Computational methods for analyzing metabolomics data using metabolic networks
- Metabolism provides energy for cells and organisms to grow, function and respond to their environment, so studying metabolism is fundamental to understanding how cells work. Ultimately, the ability to analyze and predict the effects of perturbations to metabolism will have profound impacts on applications ranging from bioengineering of microbes and plants to treating human disease. That understanding will come through the emerging field of metabolomics. The technology for acquiring high-throughput metabolomics data is advancing rapidly, as are efforts to curate comprehensive metabolic reaction networks. The goal of this work is to gain insight into metabolism by analyzing metabolomic data in the context of a metabolic network. In this study, first, we have developed a new metabolic network analysis method for genetic discovery. We have identified a new problem, which is to use steady state metabolomics data to find the underlying genetic cause of a phenotype. The solution is a qualitative analysis method which does not require quantitative reaction parameters and is robust even when the metabolomic data and network are incomplete. It could be used to predict genes that are responsible for metabolite concentration differences and identify drug targets. We validate the method on Saccharomyces Cerevisiae using single gene deletion mutants and drugs that were believed to target specific steps in metabolic pathways. Cells have evolved to maintain their metabolic homeostasis through various kinds of regulation. However, in current curated metabolic networks, the information about regulation is often missing. In second part of the study, we have developed a new computational method to predict regulatory targets in metabolic pathways using only steady state metabolite abundances. This method could be used to discover missing regulatory information in current curated metabolic networks. We demonstrate that the method can predict useful regulatory targets in Saccharomyces Cerevisiae ergosterol pathway. Third, large-scale in vivo measurements of the metabolome could potentially be used to estimate kinetic parameters for many metabolic reactions. However, in vivo measurements have special properties that are not taken into account in existing methods for estimating kinetic parameters. In vivo measurements of metabolite concentrations and reaction rates have relative errors. Also, reactions in metabolic networks often have multiple substrates and products and are sometimes reversible enzymatic reactions. Therefore, new method is needed to estimate kinetic parameters taking into account both factors. A new method, InVEst (In Vivo Estimation), is described for estimating reaction kinetic parameters, which addresses the specific challenges of in vivo data. InVEst uses maximum likelihood estimation based on a model where all measurements have relative errors. It can be applied to a family of reversible reactions with multiple substrates and products with single displacement mechanism. It also estimates the standard errors of parameter estimations using the bootstrap. Finally, we have developed a mass spectrometry data analysis tool for targeted analysis based on a database-driven algorithm. With this tool, compound identification is an automatic process which could help reduce the extensive manual processing required in current mass spectrometry data analysis.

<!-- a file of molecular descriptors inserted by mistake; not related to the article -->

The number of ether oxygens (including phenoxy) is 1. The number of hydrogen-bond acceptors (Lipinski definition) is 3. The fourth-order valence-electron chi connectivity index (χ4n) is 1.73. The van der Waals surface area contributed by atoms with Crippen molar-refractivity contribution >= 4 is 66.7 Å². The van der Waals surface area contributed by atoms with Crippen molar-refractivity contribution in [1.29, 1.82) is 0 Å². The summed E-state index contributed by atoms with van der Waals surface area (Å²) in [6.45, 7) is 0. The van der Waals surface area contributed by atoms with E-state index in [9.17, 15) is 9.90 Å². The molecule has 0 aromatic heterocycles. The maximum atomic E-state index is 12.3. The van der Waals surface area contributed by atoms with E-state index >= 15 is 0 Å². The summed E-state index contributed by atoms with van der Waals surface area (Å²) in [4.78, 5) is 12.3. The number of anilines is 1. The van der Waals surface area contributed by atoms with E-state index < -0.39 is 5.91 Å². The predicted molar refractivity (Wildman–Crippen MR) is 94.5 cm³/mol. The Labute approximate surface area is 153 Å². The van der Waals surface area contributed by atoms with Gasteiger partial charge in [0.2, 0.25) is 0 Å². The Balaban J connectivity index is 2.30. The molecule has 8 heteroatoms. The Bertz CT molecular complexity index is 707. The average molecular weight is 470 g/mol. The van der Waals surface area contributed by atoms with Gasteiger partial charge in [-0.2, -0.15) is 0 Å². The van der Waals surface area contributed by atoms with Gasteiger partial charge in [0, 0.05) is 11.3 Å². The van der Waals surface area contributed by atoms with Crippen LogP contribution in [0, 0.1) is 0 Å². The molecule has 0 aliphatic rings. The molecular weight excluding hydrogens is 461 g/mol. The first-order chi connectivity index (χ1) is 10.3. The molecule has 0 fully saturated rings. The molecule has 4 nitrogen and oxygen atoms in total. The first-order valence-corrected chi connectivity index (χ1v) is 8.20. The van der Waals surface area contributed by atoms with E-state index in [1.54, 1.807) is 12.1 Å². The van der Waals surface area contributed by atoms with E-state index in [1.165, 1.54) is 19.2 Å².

|Type of resource
|electronic; electronic resource; remote
|1 online resource.
|Stanford University, Department of Electrical Engineering.
|Dill, David L
|Dill, David L
|Peltz, Gary, 1956-
|Peltz, Gary, 1956-
|Statement of responsibility
|Submitted to the Department of Electrical Engineering.
|Thesis (Ph.D.)--Stanford University, 2015.
- © 2015 by Weiruo Zhang
- This work is licensed under a Creative Commons Attribution Non Commercial 3.0 Unported license (CC BY-NC).
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